In Chechnya, rebels launched a huge attack on the capital Grozny, and two other towns, in their biggest offensive for five months.
The rebels shot down four helicopter gunships and killed and wounded scores of Russian troops. There was heavy fighting around government buildings and the railway station, and rebels took control of several main roads.
Meanwhile, the independent miners' union threatened a nationwide coal strike from 25 August if the state does not pay their wages; the miners have not been paid for months.
The two issues were the focus of a meeting between Mr Yeltsin and his prime minister, Viktor Chernomyrdin, whose journey to the Kremlin from the country area where ministers relax in summer was itself dramatic. Just minutes before Mr Chernomyrdin's limousine zoomed past, an explosion rocked the main road which links the government dachas to central Moscow.
Muscovites are already nervous after a series of terrorist incidents, including a fatal bombing on the metro and explosions on two trolleybuses which injured 30 people. A link to Chechnya has not been proved but the rebels have become increasingly angry about Moscow's behaviour in the region since Mr Yeltsin's re-election last month.
In the run-up to the election, he agreed a truce with separatist leaders and launched a follow-up peace process which should have involved the gradual withdrawal of Russian troops. But no sooner was Mr Yeltsin re- elected than federal forces began attacking Chechen villages on the pretext of wiping out rebel bases. Yesterday's raids were a reply from the separatists, whose leader, Zelimkhan Yandarbiyev, had accused Russian forces of killing civilians in what he called "cynical air strikes".
The attack on Grozny was led by Shamil Basayev, who gained notoriety in June 1995 by taking hostages in a hospital in the southern Russian town of Budyonnovsk.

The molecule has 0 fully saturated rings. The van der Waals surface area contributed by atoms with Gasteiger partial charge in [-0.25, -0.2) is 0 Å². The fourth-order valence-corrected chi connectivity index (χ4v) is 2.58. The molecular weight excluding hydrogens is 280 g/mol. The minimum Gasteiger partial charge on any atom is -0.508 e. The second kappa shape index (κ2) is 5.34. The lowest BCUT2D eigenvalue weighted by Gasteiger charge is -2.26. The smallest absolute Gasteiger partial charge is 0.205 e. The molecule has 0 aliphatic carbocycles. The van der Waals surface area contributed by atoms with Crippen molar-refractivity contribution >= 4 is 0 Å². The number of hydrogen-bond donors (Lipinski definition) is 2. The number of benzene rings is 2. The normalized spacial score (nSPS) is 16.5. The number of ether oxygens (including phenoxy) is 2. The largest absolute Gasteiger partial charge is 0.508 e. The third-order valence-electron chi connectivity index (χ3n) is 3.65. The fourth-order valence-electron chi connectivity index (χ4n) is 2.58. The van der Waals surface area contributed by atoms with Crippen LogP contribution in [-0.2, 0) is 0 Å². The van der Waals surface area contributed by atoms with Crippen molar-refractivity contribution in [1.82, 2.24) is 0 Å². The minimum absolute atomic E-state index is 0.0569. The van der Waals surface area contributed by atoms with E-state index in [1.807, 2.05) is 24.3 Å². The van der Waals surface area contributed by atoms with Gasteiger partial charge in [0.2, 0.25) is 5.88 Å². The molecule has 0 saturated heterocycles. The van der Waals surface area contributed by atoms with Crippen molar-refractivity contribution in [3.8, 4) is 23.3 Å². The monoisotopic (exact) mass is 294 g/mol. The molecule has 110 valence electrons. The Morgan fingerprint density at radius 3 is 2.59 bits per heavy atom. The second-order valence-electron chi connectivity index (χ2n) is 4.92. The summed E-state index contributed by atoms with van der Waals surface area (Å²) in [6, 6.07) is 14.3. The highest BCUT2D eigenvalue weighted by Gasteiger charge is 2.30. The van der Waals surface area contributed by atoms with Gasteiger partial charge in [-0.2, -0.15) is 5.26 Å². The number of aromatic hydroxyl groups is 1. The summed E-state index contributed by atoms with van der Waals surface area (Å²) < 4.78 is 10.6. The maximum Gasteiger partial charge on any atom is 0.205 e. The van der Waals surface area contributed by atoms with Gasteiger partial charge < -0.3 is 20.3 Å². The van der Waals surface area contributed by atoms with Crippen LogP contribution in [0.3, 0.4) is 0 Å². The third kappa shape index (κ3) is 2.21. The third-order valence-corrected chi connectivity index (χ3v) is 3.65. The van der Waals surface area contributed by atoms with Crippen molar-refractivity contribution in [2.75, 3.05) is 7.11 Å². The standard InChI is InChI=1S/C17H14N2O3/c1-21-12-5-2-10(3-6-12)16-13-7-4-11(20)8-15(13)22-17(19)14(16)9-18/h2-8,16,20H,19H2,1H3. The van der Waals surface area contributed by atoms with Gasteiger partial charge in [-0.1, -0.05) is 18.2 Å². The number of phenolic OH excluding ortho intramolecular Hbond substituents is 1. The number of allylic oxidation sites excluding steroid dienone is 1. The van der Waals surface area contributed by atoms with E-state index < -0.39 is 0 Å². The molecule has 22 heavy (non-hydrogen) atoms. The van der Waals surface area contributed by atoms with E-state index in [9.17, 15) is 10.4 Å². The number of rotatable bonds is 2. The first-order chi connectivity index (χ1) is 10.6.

A Reuters correspondent in Grozny said yesterday that several hundred fighters entered the city for the first time since March. Russian helicopter gunships retaliated by flying in waves over Grozny, but the battles were reported to be easing by evening.
The renewed fighting appears to have killed the peace process. Since Mr Yandarbiyev and Aslan Maskhadov, a Chechen commander previously regarded by Moscow as a moderate, had given their blessing to the assault on Grozny, no further talks with them were possible, Russian leaders said. They were like "international terrorists", said Sergei Stepa-shin, secretary of Russia's State Commission on Chechnya.
For his part, Mr Maskhadov said: "Those who want to end this war should understand the option of force should be dropped, that the road of peace outlined in the Moscow and Nazran agreements [the pre-election deals] is the only way."
The renewed conflict was a blow for Mr Yeltsin, whose aides say he is exhausted after the election campaign although not suffering any recurrence of the heart problem which dogged him last year. In addition to the problems in Chechnya, he also has to worry about Russia's army of unpaid workers, whose wage arrears he promised to settle when he needed their votes, and who are now demanding their money.
Most vocal are the miners, whose leaders threatened to stage a nationwide strike at the end of August - the onset of autumn in Russia - if they did not receive backpay worth 1.7 trillion roubles (pounds 220m).
Communist leader Gennady Zyuganov, defeated by Mr Yeltsin at the polls, has accused the Kremlin chief of reneging on all his election promises and bringing the country to the brink of chaos.
However, the signs are that the state Duma (parliament), dominated by the leftist and nationalist opposition, will accept the President's suggestion that Mr Chernomyrdin stays on as Prime Minister, perhaps in exchange for a few minor government portfolios for the Communists.
The new cabinet will be announced after Mr Yeltsin's inauguration on Friday, in preparation for which he has ended his working holiday at the sanatorium at Barvikha, and returned to the capital. An elaborate ceremony, complete with the rendering of a specially commissioned inauguration ode, had been planned. But in view of Mr Yeltsin's weariness and the general political situation, the occasion looks likely to be toned down.
Anatoly Chubais, new head of the President's administration, said: "Yeltsin's inauguration should avoid monstrous bombast at this far from glittering time in Russian history."Reuse content